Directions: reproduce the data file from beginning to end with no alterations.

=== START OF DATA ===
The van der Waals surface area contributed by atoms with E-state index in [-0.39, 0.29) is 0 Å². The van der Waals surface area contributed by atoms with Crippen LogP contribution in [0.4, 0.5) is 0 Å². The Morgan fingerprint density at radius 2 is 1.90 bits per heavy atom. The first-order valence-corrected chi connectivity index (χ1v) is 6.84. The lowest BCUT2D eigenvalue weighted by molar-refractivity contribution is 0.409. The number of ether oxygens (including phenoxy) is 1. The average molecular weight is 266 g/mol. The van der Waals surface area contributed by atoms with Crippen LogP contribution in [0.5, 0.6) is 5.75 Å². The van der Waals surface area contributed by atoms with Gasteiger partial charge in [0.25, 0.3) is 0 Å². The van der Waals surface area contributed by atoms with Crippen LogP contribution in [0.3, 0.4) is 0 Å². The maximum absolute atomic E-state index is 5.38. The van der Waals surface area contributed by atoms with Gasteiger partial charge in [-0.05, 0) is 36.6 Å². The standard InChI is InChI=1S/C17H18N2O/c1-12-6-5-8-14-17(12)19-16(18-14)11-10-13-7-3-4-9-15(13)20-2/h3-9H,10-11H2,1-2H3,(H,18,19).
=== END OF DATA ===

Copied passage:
The van der Waals surface area contributed by atoms with E-state index in [-0.39, 0.29) is 0 Å². The van der Waals surface area contributed by atoms with Crippen LogP contribution in [0.4, 0.5) is 0 Å². The Morgan fingerprint density at radius 2 is 1.90 bits per heavy atom. The first-order valence-corrected chi connectivity index (χ1v) is 6.84. The lowest BCUT2D eigenvalue weighted by molar-refractivity contribution is 0.409. The number of ether oxygens (including phenoxy) is 1. The average molecular weight is 266 g/mol. The van der Waals surface area contributed by atoms with Crippen LogP contribution in [0.5, 0.6) is 5.75 Å². The van der Waals surface area contributed by atoms with Gasteiger partial charge in [0.25, 0.3) is 0 Å². The van der Waals surface area contributed by atoms with Crippen LogP contribution in [0.3, 0.4) is 0 Å². The maximum absolute atomic E-state index is 5.38. The van der Waals surface area contributed by atoms with Gasteiger partial charge in [-0.05, 0) is 36.6 Å². The standard InChI is InChI=1S/C17H18N2O/c1-12-6-5-8-14-17(12)19-16(18-14)11-10-13-7-3-4-9-15(13)20-2/h3-9H,10-11H2,1-2H3,(H,18,19).